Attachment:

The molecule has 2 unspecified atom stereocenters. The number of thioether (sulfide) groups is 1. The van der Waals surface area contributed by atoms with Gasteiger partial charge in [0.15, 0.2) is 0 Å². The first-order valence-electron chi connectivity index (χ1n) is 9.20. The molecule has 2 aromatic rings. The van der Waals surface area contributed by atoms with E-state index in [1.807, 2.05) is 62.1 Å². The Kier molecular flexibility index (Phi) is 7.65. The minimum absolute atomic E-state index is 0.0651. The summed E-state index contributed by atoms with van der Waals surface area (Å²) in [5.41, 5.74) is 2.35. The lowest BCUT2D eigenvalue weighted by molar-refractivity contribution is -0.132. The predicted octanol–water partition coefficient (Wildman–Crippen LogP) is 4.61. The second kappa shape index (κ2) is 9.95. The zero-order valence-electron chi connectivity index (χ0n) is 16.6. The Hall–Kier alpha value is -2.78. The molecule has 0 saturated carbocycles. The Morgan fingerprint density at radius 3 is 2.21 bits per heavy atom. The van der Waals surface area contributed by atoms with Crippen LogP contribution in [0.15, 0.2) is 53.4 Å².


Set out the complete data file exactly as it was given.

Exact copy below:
The molecule has 2 unspecified atom stereocenters. The number of thioether (sulfide) groups is 1. The van der Waals surface area contributed by atoms with Gasteiger partial charge in [0.15, 0.2) is 0 Å². The first-order valence-electron chi connectivity index (χ1n) is 9.20. The molecule has 2 aromatic rings. The van der Waals surface area contributed by atoms with E-state index in [1.807, 2.05) is 62.1 Å². The Kier molecular flexibility index (Phi) is 7.65. The minimum absolute atomic E-state index is 0.0651. The summed E-state index contributed by atoms with van der Waals surface area (Å²) in [5.41, 5.74) is 2.35. The lowest BCUT2D eigenvalue weighted by molar-refractivity contribution is -0.132. The predicted octanol–water partition coefficient (Wildman–Crippen LogP) is 4.61. The second kappa shape index (κ2) is 9.95. The zero-order valence-electron chi connectivity index (χ0n) is 16.6. The Hall–Kier alpha value is -2.78. The molecule has 0 saturated carbocycles. The Morgan fingerprint density at radius 3 is 2.21 bits per heavy atom. The van der Waals surface area contributed by atoms with Crippen LogP contribution in [0.15, 0.2) is 53.4 Å².